[miningmx.com] – THE platinum strike by the Association of Mineworkers & Construction Union (AMCU) has clearly reached a turning point that will have enormous consequences for investment opportunities in the mining industry.
On February 20, the strike reached four weeks duration, with a calculated loss of R4.4bn in income, but attitudes have hardened so much that it now looks as if the strike could continue for several months unless something extraordinary happens.
Market analysts were this week amazed at the aggressive strategy that Anglo American Platinum (Amplats) is adopting to the strike, including a questionable damages claim of R589m against AMCU and attempts to obtain a detention order against the union’s top shop stewards for alleged contempt of court.
These are indications that Anglo, the first company that allowed union activities at its mines in the early Eighties, is under pressure from all sides. On the one hand, its London head office wants it to get rid of its underground mines around Rustenburg; on the other hand, there’s pressure from the South African government and the African National Congress to crush AMCU for political reasons so that its rival, the National Union of Mineworkers (NUM), can become the dominant union at the mines again. The NUM is one of the ANC’s most important election allies.
Amplats CEO, Chris Griffith, is trying his best to retain the Rustenburg mines, because without them Amplats will no longer be the largest producer.
However, the board and the London head office are just as adamant that all Amplats’ mines must be profitable. “They would not at all mind being third or even lower on the list of producers, as long as the mine makes money,” an analyst said.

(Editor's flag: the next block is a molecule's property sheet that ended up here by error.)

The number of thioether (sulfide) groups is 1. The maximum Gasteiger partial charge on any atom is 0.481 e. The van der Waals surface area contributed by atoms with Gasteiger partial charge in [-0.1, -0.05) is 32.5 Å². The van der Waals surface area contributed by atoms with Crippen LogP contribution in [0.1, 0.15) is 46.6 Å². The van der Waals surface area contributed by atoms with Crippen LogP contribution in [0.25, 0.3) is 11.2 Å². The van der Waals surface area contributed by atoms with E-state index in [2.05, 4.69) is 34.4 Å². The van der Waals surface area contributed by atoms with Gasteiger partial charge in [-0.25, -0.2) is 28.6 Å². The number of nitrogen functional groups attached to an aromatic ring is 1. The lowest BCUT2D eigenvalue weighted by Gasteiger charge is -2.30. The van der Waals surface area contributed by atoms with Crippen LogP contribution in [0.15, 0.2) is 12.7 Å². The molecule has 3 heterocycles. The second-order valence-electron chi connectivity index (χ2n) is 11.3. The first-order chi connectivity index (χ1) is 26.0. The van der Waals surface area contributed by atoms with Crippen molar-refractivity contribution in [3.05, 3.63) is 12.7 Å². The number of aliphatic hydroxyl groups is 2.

Another role player with close ties to Amplats has pointed out that the Anglo group’s executive director in South Africa, Khanyisile Kweyama, and Amplats chairman, Valli Moosa, are veterans of the ANC’s liberation struggle, former exiles with a life-long loyalty to the party.
“He (Griffith) is under so much pressure to act against AMCU that he can or will not listen to any other advice,” the source said.
Last week it was reported that Griffith was advised by Susan Shabangu, minister of mineral resources, to lay the charges against AMCU. He was asked three times at a news conference last week if this is true. He initially gave lengthy explanations, but eventually said he was not prepared to answer the question.
A prolonged strike will mean that Griffith has lost the battle and the mines will be sold.
He has said several times recently the strike will end soon after the end of the month, because workers will then for the first time have lost a full month’s pay.
“He’s dreaming. Those workers are sitting at home in the Eastern Cape or Lesotho. They catch fish, pick a few mealies and live on R5 a day. They follow Twitter to see when the strike is over and they must go to work again. They can go on for months,” one of the country’s most experienced negotiators told Sake (Afrikaans medium newspaper published in Johannesburg) last week.
The board and Anglo’s head office want Anglo to keep only its BEE partnership mines and its mechanized opencast mine, Mogalakwena, in Limpopo.
If Anglo’s Rustenburg mines are sold, it would place that about 60 000 jobs in jeopardy. Amandelbult will probably be snapped up by Northam and slimmed down, which will significantly increase Northam’s production capacity.
“Buyers of the other shafts will have to reduce operations substantially, but will be able to run them profitably for several years if the process is applied correctly as a kind of Harmony or Sibanye of the platinum industry,” a highly experienced source said.
A prolonged strike would also mean that literally hundreds of small black empowerment companies that were formed in the Rustenburg area in recent years would disappear again.
The companies supply the mines and were established with the help of the mines in order to promote black economic empowerment and comply with the requirements of the mining charter. They include suppliers of pipes, safety equipment, maintenance services and even catering.
“Most of them are still young and have a lot of debt. However, they have no turnover while the strike continues. If the strike goes on much longer, they won’t be able to survive,” a manager of one of three platinum groups said.